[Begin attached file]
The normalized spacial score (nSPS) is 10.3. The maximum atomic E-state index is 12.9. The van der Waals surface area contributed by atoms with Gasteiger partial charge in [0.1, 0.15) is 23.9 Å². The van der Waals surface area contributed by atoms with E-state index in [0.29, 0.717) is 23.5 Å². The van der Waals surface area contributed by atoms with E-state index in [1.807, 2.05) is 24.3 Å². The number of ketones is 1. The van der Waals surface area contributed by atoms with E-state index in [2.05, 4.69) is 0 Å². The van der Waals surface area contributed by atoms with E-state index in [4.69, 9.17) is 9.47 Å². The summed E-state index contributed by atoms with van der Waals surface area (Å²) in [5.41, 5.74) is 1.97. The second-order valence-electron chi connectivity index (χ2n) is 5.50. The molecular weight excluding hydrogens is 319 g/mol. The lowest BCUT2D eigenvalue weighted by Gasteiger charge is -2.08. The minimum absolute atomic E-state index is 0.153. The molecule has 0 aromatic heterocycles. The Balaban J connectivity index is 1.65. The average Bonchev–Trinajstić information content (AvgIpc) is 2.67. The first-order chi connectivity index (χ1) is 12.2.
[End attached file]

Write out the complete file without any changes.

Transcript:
The normalized spacial score (nSPS) is 10.3. The maximum atomic E-state index is 12.9. The van der Waals surface area contributed by atoms with Gasteiger partial charge in [0.1, 0.15) is 23.9 Å². The van der Waals surface area contributed by atoms with E-state index in [0.29, 0.717) is 23.5 Å². The van der Waals surface area contributed by atoms with E-state index in [1.807, 2.05) is 24.3 Å². The number of ketones is 1. The van der Waals surface area contributed by atoms with E-state index in [2.05, 4.69) is 0 Å². The van der Waals surface area contributed by atoms with E-state index in [4.69, 9.17) is 9.47 Å². The summed E-state index contributed by atoms with van der Waals surface area (Å²) in [5.41, 5.74) is 1.97. The second-order valence-electron chi connectivity index (χ2n) is 5.50. The molecular weight excluding hydrogens is 319 g/mol. The lowest BCUT2D eigenvalue weighted by Gasteiger charge is -2.08. The minimum absolute atomic E-state index is 0.153. The molecule has 0 aromatic heterocycles. The Balaban J connectivity index is 1.65. The average Bonchev–Trinajstić information content (AvgIpc) is 2.67. The first-order chi connectivity index (χ1) is 12.2.